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J Clin Invest. 1999 Aug;104(3):301-8.

The late, but not early, asthmatic response is dependent on IL-5 and correlates with eosinophil infiltration.

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  • 1Division of Basic Sciences, Department of Pediatrics, Department of Medicine, National Jewish Medical and Research Center, Denver, Colorado 80206, USA.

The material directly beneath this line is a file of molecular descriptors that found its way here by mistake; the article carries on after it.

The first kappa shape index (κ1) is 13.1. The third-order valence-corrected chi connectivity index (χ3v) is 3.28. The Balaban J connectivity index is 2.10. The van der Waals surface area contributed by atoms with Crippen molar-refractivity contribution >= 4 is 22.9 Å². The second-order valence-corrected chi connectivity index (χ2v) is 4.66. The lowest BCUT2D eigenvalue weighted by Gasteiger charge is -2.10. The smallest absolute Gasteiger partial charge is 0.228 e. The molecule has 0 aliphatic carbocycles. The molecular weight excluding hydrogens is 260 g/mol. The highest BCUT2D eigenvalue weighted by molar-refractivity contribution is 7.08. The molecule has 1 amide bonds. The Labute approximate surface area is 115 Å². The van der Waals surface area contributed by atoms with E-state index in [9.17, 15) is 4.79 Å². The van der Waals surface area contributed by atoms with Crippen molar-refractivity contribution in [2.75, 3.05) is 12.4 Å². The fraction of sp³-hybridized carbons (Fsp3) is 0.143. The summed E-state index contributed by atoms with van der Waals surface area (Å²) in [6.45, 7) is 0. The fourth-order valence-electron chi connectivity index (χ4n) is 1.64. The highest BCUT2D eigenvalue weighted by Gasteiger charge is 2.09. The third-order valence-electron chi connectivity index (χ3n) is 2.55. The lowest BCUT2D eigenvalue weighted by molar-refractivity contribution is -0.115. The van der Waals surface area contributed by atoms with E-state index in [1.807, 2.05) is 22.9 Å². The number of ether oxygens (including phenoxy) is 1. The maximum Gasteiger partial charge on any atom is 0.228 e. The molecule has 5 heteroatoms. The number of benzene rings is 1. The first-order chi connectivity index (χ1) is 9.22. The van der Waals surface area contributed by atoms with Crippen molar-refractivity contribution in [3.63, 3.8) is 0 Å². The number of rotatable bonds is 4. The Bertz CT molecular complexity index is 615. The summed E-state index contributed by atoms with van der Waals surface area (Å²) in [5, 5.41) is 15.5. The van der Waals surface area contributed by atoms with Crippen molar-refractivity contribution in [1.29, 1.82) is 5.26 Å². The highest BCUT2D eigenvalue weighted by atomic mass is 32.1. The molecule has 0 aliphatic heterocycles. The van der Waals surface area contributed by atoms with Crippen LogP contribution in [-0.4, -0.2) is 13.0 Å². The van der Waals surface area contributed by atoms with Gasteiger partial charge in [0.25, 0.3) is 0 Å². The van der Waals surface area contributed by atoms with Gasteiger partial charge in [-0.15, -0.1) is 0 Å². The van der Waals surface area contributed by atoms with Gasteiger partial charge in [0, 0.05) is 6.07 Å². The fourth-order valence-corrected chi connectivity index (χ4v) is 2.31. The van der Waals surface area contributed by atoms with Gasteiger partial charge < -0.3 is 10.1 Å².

Early-phase reactions (EPRs) and late-phase reactions (LPRs) are characteristic features of bronchial asthma, although the pathogenetic mechanisms responsible for each of the responses are not fully defined. A murine model of EPRs and LPRs was developed to investigate the role of IL-5 and eosinophils in development of both responses. After initial intraperitoneal sensitization and airway challenge to ovalbumin (OVA), mice were provoked by additional exposure to OVA. An EPR, characterized by a transient increase in airway responsiveness, was observed 5-30 minutes after antigen provocation. This response was followed by an LPR that reached its maximum at 6 hours after challenge and was characterized by increased airway responsiveness and significant lung eosinophilia. The EPR was blocked by cromoglycate and albuterol, whereas the LPR was abolished by cromoglycate and hydrocortisone. Before provocation with allergen, administration of anti-IL-5 antibody prevented the influx of eosinophils into the lung tissue and abolished the LPR but not EPR. These results suggest that IL-5 and eosinophils are essential for development of the LPR, but not EPR, in this model.

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